Kinglets have been called "butterfly birds" because they flutter about in trees and shrubs, flicking their wings and hovering at the tips of branches where they use sharp, black bills to glean insects and spiders and their eggs. In winter the two kinglet species forage in mixed flocks in deciduous woodlots, but they also frequent Piedmont pine plantations and other habitats. Here at Hilton Pond Center, our most successful location for mist-netting kinglets from 1990 through 1995 was an old field populated by a dense stand of four-to-eight-foot Eastern Red Cedars. In recent winters, we've deployed nets with 60mm mesh in that area to capture Northern Saw-whet Owls, and this netting is large enough to allow diminutive kinglets to slip through; this may be a primary reason for fewer kinglets banded as of late--even though numbers are significantly lower now than in the mid-1980s (click on thumbnailed chart above right). During our 21 years of banding at the Center, Ruby-crowneds have far outnumbered Golden-crowned Kinglets, 541 to 150; in fact, Ruby-crowneds have been the 16th most common of our 123 species banded since 1982--even though they made up only 1.3% of 41,764 individuals.

All text & photos © Hilton Pond Center

By next March, both kinds of kinglets will start making their way northward toward the breeding grounds. First to leave are the Golden-crowneds--some of which travel only as far as the southern Appalachians, with others going on to breed in Canada's boreal spruce-fir forests. We've had on occasional Ruby-crowned linger at Hilton Pond Center as late as 8 May, perhaps because the limits of its more northerly breeding grounds around Hudson Bay and in central Alaska were still too cold for egg-laying.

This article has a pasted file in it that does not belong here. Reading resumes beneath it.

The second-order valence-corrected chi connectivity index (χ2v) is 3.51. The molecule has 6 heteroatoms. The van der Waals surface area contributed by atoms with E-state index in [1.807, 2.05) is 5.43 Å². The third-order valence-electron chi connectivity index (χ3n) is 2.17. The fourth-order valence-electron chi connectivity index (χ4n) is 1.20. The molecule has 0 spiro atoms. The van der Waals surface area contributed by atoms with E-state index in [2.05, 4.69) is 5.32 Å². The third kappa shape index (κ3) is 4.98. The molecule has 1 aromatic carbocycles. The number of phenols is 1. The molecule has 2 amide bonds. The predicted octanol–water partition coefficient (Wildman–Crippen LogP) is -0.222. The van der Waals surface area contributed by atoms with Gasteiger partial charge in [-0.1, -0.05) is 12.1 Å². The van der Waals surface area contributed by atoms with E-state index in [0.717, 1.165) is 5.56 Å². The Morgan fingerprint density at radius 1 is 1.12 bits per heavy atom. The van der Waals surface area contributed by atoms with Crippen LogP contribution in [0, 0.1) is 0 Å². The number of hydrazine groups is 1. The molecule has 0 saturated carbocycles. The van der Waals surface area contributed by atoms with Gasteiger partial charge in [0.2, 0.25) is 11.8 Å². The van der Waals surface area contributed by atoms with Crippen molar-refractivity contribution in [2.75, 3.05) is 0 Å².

Although Ruby-crowned and Golden-crowned Kinglets are at Hilton Pond Center for only part of the year, our drab winter days are certain to be brightened by their regal appearance and lively behavior. Long live the King(lets)!

All text & photos © Hilton Pond Center

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"This Week at Hilton Pond" is written and photographed by Bill Hilton Jr., executive director of Hilton Pond Center for Piedmont Natural History

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22-31 October 2002

Ruby-crowned Kinglet--7*
Golden-crowned Kinglet--2*
Chestnut-sided Warbler--1
Yellow-rumped Warbler--11
Pine Warbler--1
Eastern Phoebe--1
American Goldfinch--1
Blue-headed (Solitary) Vireo--2*
Eastern Towhee--2
Northern Cardinal--3
White-throated Sparrow--5
Gray-cheeked Thrush--1
Yellow-bellied Sapsucker--1*
Hermit Thrush--5
Eastern Bluebird--1
House Finch--2
Blue Jay--1

* = New species for 2002

(with original banding dates)
Northern Cardinal (2)
09/19/99--4th year female
10/14/99--after 3rd year female
White-throated Sparrow (1)
12/19/00--after 2nd year male

All photos & text © Hilton Pond Center

This Week at Hilton Pond
is part of the

Blue-headed (Solitary) Vireo
Although this species breeds not far away in the Carolina mountains, we seldom see them except in late fall

16 species
47 individuals

75 species
2,047 individuals

(since 28 June 1982)
123 species
41,766 individuals

--A Great Blue Heron was stalking in high grass in mudflats around Hilton Pond.
--The 26 October banding date for a hatch-year
Chestnut-sided Warbler was only a few days shy of the latest recorded date for this species in South Carolina.